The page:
Barbados’ governor-general Dame Sandra Mason announced their decision today, saying that “the time has come to fully leave our colonial past behind”. The Caribbean island said it wants “full sovereignty” by the time it celebrates its 55th anniversary of independence from the UK in November 2021. A speech written by Prime Minister Mia Mottley quoted its first premier Errol Barrow, who warned against “loitering on colonial premises”.
With this historic decision, there are now rumblings that more countries could follow suit.
Earlier this year, republicans in Canada were calling for their country to leave the list of 16 Commonwealth realms ‒ countries who have the Queen as their head of state.
This was triggered by Meghan Markle and Prince Harry’s decision to step down as senior royals, and their move to Vancouver in the initial aftermath.
Anti-monarchy activists claimed the couple’s presence in the nation could “distance” Canada from the British throne.
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Canada might follow Barbados in ditching the Queen as their head of state
The Queen in Barbados in 1977
Republic Now, a non-profit organisation which advocates for a democratically-elected Canadian as head of state, said in a statement that as “more royals quit the monarchy” it’s “time Canada did too”.
They claimed the couple represent “disenchantment from the institution” of the Royal Family.
They added: “While Harry and Meghan can never completely remove themselves from the Royal Family, Canada can.”
Simultaneously, the row over the Sussexes’ security costs raised eyebrows and pushed others towards supporting a republic.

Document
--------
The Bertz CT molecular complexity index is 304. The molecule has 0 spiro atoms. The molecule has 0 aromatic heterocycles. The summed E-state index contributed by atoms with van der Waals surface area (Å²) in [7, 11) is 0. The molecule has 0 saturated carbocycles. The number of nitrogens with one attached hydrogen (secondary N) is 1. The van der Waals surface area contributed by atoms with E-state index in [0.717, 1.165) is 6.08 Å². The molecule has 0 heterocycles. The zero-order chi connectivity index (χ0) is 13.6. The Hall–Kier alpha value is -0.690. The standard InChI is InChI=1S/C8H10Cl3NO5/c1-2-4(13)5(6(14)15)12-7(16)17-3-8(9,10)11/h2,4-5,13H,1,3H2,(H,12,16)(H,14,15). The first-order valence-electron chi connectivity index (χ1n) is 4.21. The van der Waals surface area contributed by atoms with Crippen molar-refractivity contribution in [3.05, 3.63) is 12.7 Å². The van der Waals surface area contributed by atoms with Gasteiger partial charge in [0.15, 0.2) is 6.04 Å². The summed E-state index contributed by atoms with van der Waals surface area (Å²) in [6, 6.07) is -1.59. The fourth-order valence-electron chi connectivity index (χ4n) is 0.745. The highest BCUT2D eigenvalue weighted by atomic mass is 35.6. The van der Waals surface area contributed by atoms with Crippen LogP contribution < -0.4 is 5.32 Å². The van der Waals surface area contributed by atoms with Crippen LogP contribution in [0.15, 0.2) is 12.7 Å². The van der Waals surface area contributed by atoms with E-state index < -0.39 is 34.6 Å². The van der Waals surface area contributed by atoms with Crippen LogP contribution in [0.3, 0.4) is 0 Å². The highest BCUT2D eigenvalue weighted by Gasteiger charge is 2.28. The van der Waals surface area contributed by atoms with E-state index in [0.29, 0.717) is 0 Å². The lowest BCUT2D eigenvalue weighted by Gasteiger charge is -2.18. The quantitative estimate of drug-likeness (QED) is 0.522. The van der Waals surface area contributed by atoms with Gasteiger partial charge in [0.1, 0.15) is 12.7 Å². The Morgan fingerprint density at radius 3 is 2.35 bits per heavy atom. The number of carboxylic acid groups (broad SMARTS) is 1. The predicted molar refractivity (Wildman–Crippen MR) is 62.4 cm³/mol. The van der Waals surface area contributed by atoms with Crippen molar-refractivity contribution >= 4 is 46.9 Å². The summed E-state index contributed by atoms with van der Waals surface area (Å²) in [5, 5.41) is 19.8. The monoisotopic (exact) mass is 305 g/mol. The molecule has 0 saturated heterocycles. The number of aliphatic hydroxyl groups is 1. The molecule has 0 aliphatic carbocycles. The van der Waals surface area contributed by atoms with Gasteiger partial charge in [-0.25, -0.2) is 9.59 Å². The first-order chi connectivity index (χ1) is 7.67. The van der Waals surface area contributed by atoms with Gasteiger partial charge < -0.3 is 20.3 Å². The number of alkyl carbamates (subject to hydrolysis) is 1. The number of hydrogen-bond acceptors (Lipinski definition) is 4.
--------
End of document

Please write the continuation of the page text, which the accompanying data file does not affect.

Prince Harry and Meghan Markle initially went to Canada after announcing their decision to leave
The Duke and Duchess had asserted that they wanted to work towards being financially independent, but were still being bankrolled by Prince Charles.
There was a tough debate over whether security for the family should be paid for by British taxpayers, Canadian taxpayers or the couple themselves.
Toronto-based journalist Janet Davison, writing for CBC News, was on the case, asking how financial independence and security for the couple will work when they live “between the UK and North America”.
Another journalist, Renee Sylvestre-Williams said: “If this Meghan/Harry moving to Canada thing is true, do we have to pay for their security?
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The Queen is the monarch of 16 Commonwealth Realms including Canada
“I don’t want to pay for their security. Unless I can claim it on my taxes.”
Other natives shared similar concerns, with one Twitter user adding: “As long as we Canadians do not have to pay for Meghan and Harry’s security costs, I don’t really care about the rest.”
Of course, in the end, Meghan and Harry were only in Canada for a short length of time before moving to California, USA.
Nevertheless, their initial move sparked a conversation that engaged more people than usual on the subject of the monarchy and its place in Canadian society.
For this reason, Canada may well be the next country to leave the Queen and the Royal Family in its past.
Canada has been independent since 1867, nearly 100 years longer than Barbados, which gained its independence in 1966, although the Queen remained a constitutional monarchy for both.
In 1998, a Barbados constitutional review commission recommended republican status, and in 2015 Prime Minister Freundel Stuart said “we have to move from a monarchical system to a republican form of government in the very-near future”.
Barbados’ governor-general said today: “Barbadians want a Barbadian head of state.
The Queen with Barbados’ Governor-General Dame Sandra Mason
“This is the ultimate statement of confidence in who we are and what we are capable of achieving.
“Hence, Barbados will take the next logical step toward full sovereignty and become a republic by the time we celebrate our 55th anniversary of independence.”
Currently there are 16 Commonwealth realms including Canada, Australia, New Zealand, as well as several countries in the Carribean and Oceania.